27 April 2020
According to the latest predictions from Juniper Research, operator voice revenues will fall by nearly half in the next four years as traditional offerings like fixed-line, mobile and internet services deliver diminishing returns.
In addition, increasing regulation, the rise of over-the-top services and a decline in what users are prepared to spend on voice and data packages are all contributing to falling profits.
The future is 5G
However, all is not lost. Telcos still play a fundamental role in providing the omnipresent network connectivity that enables the latest technology trends. Ubiquitous coverage is imperative in managing traffic from OTT broadcasting services, connecting Internet of Things (IoT) devices and transporting the data generated by new technologies like augmented and virtual reality.
As growing volumes of traffic are transported across global IP networks, annual spending within telco is expected to reach nearly $1.5 trillion by the end of 2020 according to a dossier from Statisca.
In addition, 5G technology is set to go mainstream in 2020. Today, 5G features heavily in the roadmaps of most operators. Vodafone’s users already have access to 5G in over 100 UK locations and the British government has recently announced a series of 5G testbeds.
The migration to 5G opens up a wealth of opportunities for mobile operators, paving the way for new paradigms of network operation and service creation. But 5G isn’t just about improving the network. It is also expected to fuel an explosion in data from connected devices. These smart IoT devices, sensors and endpoints will become conduits for huge swathes of data that operators will be able to collect and process. Augmented with their existing 4G (LTE) network assets, operators will have the scope to support a broad range of new, and existing, use cases using rich, diverse data.
Viewing 5G through a spatial lens
As 5G evolves, a new role will be forged for operators. Telcos will no longer be ‘dumb pipes’ for data-hungry consumers, but rather the holders of vast data troves that enable a new level of customer experience and service structure. However, to handle the huge volumes of data that the connected world is generating and build new revenue streams, telcos need to view data through the lens of location intelligence.
Typically, operators already manage the session data that runs through networking pipes. This data about customers and network usage is one of the unique assets that telcos own. By fusing IoT generated data with information on customer and network usage, and enriching it with location intelligence, telcos can also become powerful data vendors. Information can be analysed and visualised to provide meaningful data services.
The diverse range of insights which can be ascertained by collating, analysing and visualising data are huge. Mining insights from hyper-scale data sets will help reduce energy consumption, drive automotive vehicles, enable remote surgery, guide ships into port, reduce crime on our streets, improve safety on our roads, and make our cities happier, healthier places to live.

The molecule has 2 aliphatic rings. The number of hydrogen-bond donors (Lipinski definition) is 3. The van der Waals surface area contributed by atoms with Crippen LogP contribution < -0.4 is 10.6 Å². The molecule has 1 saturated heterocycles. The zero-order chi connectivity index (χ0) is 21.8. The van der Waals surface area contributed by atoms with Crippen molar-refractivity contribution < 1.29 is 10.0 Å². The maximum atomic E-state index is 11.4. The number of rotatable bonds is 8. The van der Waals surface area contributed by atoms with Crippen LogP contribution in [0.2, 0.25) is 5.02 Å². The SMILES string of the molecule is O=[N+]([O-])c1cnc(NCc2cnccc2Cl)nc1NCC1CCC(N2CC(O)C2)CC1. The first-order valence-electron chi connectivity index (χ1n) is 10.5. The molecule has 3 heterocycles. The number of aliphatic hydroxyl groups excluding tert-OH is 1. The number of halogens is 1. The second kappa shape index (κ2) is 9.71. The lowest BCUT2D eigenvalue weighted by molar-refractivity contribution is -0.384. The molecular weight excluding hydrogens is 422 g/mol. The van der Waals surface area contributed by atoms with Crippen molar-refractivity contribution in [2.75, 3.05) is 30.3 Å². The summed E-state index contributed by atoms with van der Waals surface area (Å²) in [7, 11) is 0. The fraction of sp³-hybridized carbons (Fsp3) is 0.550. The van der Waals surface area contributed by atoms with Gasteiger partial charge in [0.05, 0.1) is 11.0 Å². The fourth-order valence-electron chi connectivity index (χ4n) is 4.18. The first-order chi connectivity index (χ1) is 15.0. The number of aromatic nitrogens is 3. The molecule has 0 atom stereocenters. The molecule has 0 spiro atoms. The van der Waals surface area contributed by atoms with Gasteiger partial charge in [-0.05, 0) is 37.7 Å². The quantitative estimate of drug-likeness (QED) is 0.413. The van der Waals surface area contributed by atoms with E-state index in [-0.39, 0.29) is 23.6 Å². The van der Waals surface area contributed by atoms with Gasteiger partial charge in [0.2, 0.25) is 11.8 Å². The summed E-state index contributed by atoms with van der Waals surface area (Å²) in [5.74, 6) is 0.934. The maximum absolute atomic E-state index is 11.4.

Location intelligence enables telcos to tap into a goldmine of valuable geographical and movement-related data. Operators can offer a range of location- and context-aware services across millions of end-points, backed by a significant change in network control, service quality and personalisation. For example, media companies could successfully deliver contextual and targeted advertising with hyper-personalised recommendations.
A smart toolkit for the future
However, a data-driven approach presents new challenges. New data generated from sensors and connected devices can only prove valuable if analysed properly. For telcos, this means they need to prepare now so they can harvest later. Having data is one thing but extracting useful output that can guide actions is another. Telcos therefore need to concentrate on developing the ability to index and fuse all the data from the billions of varied touchpoints and make it instantly available for advanced and flexible querying. To gain insights from massive data sets at previously unattainable speeds, organisations also need to use a scalable cloud and edge infrastructure that has the power to explore and analyse the volume of data being generated. It is clear that 5G opens up a wealth of new opportunities. It offers telcos the potential to truly unlock the IoT on an unseen scale. However, many still remain unclear on how this vision can be most efficiently realised. Being armed with the ability to mine, analyse and enrich mission critical information will finally allow operators to make the leap from being a provider of wireless connectivity to becoming a data enabler. It will mean that for the first time, telcos have a truly intelligent network that supports the IoT. Operators will once again rise from the bottom of the stack to the top – offering rich services and influencing the customer relationship.
By Richard Baker, CEO, GeoSpock